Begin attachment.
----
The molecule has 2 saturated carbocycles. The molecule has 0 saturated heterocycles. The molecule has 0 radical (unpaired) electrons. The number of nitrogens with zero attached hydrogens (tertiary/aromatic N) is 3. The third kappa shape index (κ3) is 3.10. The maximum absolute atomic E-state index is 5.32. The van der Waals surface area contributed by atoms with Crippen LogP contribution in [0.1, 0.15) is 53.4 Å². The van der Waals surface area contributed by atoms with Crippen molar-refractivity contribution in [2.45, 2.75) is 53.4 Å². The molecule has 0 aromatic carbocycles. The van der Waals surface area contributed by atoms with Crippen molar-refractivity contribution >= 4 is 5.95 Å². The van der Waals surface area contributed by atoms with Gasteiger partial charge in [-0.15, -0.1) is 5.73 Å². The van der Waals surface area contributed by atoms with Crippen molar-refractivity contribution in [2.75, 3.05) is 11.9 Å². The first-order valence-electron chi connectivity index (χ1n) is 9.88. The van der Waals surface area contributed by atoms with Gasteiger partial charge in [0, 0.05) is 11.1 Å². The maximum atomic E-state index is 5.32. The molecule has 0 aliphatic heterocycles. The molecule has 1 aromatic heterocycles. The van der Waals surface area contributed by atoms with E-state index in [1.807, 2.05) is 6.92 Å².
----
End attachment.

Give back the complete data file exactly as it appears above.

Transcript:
The molecule has 2 saturated carbocycles. The molecule has 0 saturated heterocycles. The molecule has 0 radical (unpaired) electrons. The number of nitrogens with zero attached hydrogens (tertiary/aromatic N) is 3. The third kappa shape index (κ3) is 3.10. The maximum absolute atomic E-state index is 5.32. The van der Waals surface area contributed by atoms with Crippen LogP contribution in [0.1, 0.15) is 53.4 Å². The van der Waals surface area contributed by atoms with Crippen molar-refractivity contribution in [2.45, 2.75) is 53.4 Å². The molecule has 0 aromatic carbocycles. The van der Waals surface area contributed by atoms with Crippen molar-refractivity contribution >= 4 is 5.95 Å². The van der Waals surface area contributed by atoms with Gasteiger partial charge in [-0.15, -0.1) is 5.73 Å². The van der Waals surface area contributed by atoms with Crippen molar-refractivity contribution in [2.75, 3.05) is 11.9 Å². The first-order valence-electron chi connectivity index (χ1n) is 9.88. The van der Waals surface area contributed by atoms with Gasteiger partial charge in [0, 0.05) is 11.1 Å². The maximum atomic E-state index is 5.32. The molecule has 0 aliphatic heterocycles. The molecule has 1 aromatic heterocycles. The van der Waals surface area contributed by atoms with E-state index in [1.807, 2.05) is 6.92 Å².